Why was the Bard of Avon so frequently on the agenda of avant-garde writers in Britain, France, Italy, Portugal, Germany and Ireland? This volume explores the rich and diverse landscape of Shakespearean encounters in the tormented aesthetics of pre- and post-World War I Europe. However manipulated, deformed or transfigured, the Renaissance dramatist was revived in infinite guises: verbal, philosophical, visual and linguistic. Was he an icon to be demolished ruthlessly as the expression of a stale past or, on the contrary, did his works offer the foundation for new and provocative artistic explorations? Was he an enemy, a foil, a mirror? As they cross the borders of European countries and languages, the essays of this book interrogate Shakespeare’s living presence and chart the multiple facets of his vibrant and chameleonic afterlives as no single volume has done before. The exploration of territories situated beyond Anglophone boundaries partly displaces the Bard from his given niche in English culture and retrieves lost or marginalized Shakespearean voices. The annotated bibliographies which complete the volume greatly extend the territory of scholarship and offer a precious map of orientation in the maze of critical works.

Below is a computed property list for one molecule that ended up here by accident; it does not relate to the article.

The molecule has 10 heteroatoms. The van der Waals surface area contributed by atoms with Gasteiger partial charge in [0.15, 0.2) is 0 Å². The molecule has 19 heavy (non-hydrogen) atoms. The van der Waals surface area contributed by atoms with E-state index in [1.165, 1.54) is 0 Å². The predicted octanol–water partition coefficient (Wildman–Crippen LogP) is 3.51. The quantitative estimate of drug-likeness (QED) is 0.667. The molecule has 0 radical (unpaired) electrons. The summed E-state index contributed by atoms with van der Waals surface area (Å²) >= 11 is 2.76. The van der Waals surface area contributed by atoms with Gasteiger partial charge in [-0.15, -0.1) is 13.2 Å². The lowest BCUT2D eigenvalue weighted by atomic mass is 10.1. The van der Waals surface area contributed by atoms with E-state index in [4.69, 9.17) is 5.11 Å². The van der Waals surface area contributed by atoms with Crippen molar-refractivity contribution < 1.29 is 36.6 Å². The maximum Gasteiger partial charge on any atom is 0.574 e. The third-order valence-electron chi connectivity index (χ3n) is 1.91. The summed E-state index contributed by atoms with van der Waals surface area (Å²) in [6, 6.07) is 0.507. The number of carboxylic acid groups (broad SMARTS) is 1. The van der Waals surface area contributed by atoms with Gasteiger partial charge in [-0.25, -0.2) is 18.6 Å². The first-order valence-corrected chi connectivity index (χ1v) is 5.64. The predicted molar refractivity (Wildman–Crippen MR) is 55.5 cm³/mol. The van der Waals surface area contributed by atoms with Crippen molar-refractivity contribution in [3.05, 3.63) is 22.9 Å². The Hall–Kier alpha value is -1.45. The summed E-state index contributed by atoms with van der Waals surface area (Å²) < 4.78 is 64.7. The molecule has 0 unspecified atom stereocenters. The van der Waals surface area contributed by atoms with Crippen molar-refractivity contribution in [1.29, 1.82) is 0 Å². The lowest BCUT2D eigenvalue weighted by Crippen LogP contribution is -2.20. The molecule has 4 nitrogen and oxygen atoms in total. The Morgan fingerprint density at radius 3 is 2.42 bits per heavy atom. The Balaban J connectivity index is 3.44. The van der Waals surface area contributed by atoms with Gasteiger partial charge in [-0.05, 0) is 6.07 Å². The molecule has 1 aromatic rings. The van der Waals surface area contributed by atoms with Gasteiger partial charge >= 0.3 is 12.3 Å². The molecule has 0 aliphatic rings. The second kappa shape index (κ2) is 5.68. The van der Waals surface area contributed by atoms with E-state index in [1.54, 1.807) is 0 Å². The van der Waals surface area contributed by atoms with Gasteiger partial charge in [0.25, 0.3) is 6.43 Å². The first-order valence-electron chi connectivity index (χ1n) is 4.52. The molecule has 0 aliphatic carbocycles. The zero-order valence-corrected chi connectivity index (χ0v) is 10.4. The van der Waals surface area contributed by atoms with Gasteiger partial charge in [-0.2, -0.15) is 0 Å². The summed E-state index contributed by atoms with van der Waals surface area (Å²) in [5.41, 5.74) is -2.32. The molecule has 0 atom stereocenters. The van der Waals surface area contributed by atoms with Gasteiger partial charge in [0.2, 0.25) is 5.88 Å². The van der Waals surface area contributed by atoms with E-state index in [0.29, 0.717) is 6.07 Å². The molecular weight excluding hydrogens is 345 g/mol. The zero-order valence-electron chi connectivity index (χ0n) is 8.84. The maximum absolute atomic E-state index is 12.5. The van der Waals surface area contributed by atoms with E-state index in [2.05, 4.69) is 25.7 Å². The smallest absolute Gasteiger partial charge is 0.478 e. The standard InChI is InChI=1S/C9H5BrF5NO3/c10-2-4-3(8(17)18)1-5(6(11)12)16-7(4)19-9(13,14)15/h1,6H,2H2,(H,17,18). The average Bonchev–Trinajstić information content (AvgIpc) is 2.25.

Giovanni Cianci: Introduction: The Agon with the Bard – 

Massimo Bacigalupo: Yeats and Pound: A Poetics of Excess and Pastiche  – 

Jason Harding: T.S. Eliot’s Shakespeare: Changing our Way of Being Wrong – 

Carlo Pagetti: ‘Where there’s a Will, there’s a Way’: The Dialogue between Virginia Woolf and Master William – 

Giovanni Cianci: Modernist Interpreters of Shakespeare: Wyndham Lewis and G. Wilson Knight – 

Marjorie Perloff: Wittgenstein’s Shakespeare – 

Claudia Corti: ‘As you Disguise me’: Shakespeare and/in Pirandello – 

Silvia Riva: In Hamlet’s Path: Shakespearean Etchings in Laforgue and Tzara – 

George Oppitz-Trotman: Shakespeare’s Abandoned Cave: Bertolt Brecht and the Dialectic of ‘Greatness’ – 

Vincenzo Russo: Fernando Pessoa: A Peripheral Shakespearean Out of his Time – 

Laura Pelaschiar: Joyce’s Shakespeare – 

Caroline Patey: Beckett’s Shakespeare, or, Silencing the Bard.